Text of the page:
I don't think every move Wayne Krivsky has made has been correct. I'm still scratching my head at the Rheal Cormier acquisition. I am frustrated that the Reds have not gone out and gotten a legitimate closer. However, from the top down, the Reds organization was one of the poorest run MLB systems in the 21st Century prior to Krivsky's arrival. If one looks realistically at the Reds roster prior to spring training 2006 (when Krivsky took over), I don't see how one can contend that the Reds have not improved in starting pitching, defense, and offense. Arroyo is pitching brilliantly, Lohse has started the season well, Gonzalez is an upgrade at short, Phillips is an upgrade at second, and Hamilton has been an upgrade from the beloved Austin Kearns. The bullpen is a disaster, but Rome was not built in a day. I'm excited about the long term signings of Arroyo and Harang, the prospect of Homer Bailey being in the rotation, and the nucleus of young players in who could shine in the next 3-4 seasons (Hamilton, Phillips, Encarnacion, Joey Votto, and Jay Bruce). Reds fans should give Wayne Krivsky a little patience in turning around the train wreck he inherited.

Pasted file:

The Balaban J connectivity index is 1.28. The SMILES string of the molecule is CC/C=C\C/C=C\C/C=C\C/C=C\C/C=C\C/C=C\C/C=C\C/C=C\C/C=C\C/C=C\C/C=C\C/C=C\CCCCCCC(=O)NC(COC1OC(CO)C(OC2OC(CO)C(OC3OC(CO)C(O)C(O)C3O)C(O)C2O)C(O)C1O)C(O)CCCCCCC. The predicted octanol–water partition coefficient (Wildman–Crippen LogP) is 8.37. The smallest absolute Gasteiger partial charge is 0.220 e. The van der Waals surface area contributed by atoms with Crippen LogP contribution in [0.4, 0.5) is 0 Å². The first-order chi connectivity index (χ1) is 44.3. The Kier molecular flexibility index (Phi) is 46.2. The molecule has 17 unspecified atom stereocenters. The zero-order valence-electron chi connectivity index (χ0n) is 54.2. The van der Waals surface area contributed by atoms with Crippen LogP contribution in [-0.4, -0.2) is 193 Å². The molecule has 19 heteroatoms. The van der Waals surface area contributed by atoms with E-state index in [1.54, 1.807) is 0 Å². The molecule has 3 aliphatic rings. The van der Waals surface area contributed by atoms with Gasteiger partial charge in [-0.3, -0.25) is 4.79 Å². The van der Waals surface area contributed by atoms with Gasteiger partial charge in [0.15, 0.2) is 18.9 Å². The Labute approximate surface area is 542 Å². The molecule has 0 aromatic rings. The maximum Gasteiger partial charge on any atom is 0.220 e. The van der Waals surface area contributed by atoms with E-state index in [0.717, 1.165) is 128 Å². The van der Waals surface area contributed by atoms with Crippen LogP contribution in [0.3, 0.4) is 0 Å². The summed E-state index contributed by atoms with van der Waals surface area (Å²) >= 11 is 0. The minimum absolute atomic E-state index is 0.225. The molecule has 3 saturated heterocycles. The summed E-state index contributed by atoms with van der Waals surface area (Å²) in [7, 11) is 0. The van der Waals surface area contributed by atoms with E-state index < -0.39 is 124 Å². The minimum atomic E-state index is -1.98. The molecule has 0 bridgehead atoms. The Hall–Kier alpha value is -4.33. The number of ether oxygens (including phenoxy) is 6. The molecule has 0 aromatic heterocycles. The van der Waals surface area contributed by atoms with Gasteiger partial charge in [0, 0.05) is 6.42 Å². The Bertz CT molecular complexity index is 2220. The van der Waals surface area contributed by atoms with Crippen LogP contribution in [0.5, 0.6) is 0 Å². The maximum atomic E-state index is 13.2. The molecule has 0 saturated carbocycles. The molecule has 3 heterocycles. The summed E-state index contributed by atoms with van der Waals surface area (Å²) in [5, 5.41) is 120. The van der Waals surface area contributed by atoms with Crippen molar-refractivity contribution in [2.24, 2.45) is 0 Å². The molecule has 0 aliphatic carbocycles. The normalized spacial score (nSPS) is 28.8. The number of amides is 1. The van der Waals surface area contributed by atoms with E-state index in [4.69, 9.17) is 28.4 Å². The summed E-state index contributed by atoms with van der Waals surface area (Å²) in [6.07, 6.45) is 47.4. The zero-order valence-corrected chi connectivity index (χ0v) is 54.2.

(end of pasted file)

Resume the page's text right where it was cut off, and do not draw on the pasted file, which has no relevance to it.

In the meantime, debate whether Krivsky got enough in return for Lopez and Kearns. However, don't fall victim to the notions that the Reds have downgraded at those positions long-term or that the trade cost the Reds a playoff spot in 2006. The numbers say otherwise and, unlike popular perception, the numbers don't lie.

-- Mark Noel